This is not a very easy or comfortable story to tell but I know we’ve been quiet around here so I wanted to tell you why.
Earlier this year, I faced the biggest challenge of my life when my husband suddenly announced he was leaving.
It was completely out of the blue for me. I never saw it coming.
When I was a young woman I spent time yo-yoing from relationship to relationship. I was a serial dater who loved nothing more than the thrill of the chase and the challenge of hooking a fella. I would quickly move on once I got bored. I dated all types: artists, musicians, architects, losers, engineers, nice guys, sexy guys, greenies, bouncers and boring guys.
I was incompatible with most of them because I didn’t set any standards and was frankly, happy to be with anyone who liked me. Underlying all of this of course was insecurity, a need to be loved, fear of being alone and all that blah-blah. All the stuff that most of us deal with when we are in our 20s and finding our way in the world.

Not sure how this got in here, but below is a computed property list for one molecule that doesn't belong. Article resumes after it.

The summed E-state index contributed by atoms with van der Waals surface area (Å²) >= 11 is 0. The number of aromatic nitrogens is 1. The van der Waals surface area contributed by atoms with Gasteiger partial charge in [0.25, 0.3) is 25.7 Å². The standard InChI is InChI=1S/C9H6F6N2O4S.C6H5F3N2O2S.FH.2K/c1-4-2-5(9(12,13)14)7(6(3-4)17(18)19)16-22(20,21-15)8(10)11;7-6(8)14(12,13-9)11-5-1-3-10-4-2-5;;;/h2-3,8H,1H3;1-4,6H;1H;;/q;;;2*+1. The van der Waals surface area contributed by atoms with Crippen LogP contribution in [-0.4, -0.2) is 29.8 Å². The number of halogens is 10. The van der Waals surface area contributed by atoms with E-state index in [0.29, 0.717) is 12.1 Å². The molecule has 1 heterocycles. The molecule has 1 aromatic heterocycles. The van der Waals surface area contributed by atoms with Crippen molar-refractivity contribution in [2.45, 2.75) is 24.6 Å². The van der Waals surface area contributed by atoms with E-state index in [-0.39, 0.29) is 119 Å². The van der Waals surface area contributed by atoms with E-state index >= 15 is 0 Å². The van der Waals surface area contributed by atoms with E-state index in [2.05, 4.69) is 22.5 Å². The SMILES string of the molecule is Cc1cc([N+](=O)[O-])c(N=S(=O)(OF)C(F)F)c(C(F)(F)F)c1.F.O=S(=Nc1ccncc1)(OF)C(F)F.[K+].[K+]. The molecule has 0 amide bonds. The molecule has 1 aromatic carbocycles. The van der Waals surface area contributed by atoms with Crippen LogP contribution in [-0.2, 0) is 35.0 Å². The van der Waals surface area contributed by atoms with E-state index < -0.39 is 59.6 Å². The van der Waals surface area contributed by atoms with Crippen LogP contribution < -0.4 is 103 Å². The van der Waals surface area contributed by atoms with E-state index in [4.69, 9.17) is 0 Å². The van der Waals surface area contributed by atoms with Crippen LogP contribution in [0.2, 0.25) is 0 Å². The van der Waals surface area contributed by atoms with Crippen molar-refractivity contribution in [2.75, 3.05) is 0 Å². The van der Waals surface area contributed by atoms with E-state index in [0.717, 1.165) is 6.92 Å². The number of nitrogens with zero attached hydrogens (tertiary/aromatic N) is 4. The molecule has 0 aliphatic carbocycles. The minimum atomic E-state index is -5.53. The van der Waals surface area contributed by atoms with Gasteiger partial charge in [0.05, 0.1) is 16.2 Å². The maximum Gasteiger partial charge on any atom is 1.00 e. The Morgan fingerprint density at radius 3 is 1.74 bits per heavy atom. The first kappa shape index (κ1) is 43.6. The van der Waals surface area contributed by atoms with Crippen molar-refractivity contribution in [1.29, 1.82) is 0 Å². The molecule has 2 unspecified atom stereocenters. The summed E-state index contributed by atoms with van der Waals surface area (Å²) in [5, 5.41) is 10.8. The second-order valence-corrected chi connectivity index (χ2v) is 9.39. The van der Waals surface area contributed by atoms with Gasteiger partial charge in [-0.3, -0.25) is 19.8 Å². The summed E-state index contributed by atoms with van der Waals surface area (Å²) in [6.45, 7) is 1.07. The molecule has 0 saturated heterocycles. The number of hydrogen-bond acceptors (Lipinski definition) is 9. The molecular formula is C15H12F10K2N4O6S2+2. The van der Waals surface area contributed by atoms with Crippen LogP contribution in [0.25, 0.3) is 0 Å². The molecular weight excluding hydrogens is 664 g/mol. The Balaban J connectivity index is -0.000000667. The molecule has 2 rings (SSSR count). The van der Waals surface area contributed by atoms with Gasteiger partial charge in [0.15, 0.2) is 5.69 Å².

But when I met my husband 16 years ago, I knew I had met the man I would marry and be with forever. He was charming and hilarious, and we couldn’t stop laughing and talking – we instantly became besties. And he was secure and had a stable job! When you’re 30 and hooking up with a potentially permanent mate, their ability to pay a mortgage can be as attractive as sexy butt. And, ahem, obviously I hadn’t really grown out of the fear of being alone thing.
From there we went on to marry, buy a home, have two beautiful boys and do all the stuff that you do. I loved all of it, I felt secure and stable. It made me feel like I was achieving something great. We made a wonderful family and created a gorgeous home. Everything was bloody lovely. We were the couple that were best friends, a really great team. We had a great circle of mates and entertained and had parties. We laughed and had great times together. We went on date nights and weekends away. People told me they wanted a relationship like ours.
I would talk to my friends about how amazing and kind my husband was and how lucky we were to have each other as we were a great partnership. I really appreciated that he was so caring and dedicated. I knew I couldn’t possibly live without him. We each contributed equally, but he took charge of a lot of things on the home front. And he was a wonderful hands-on dad.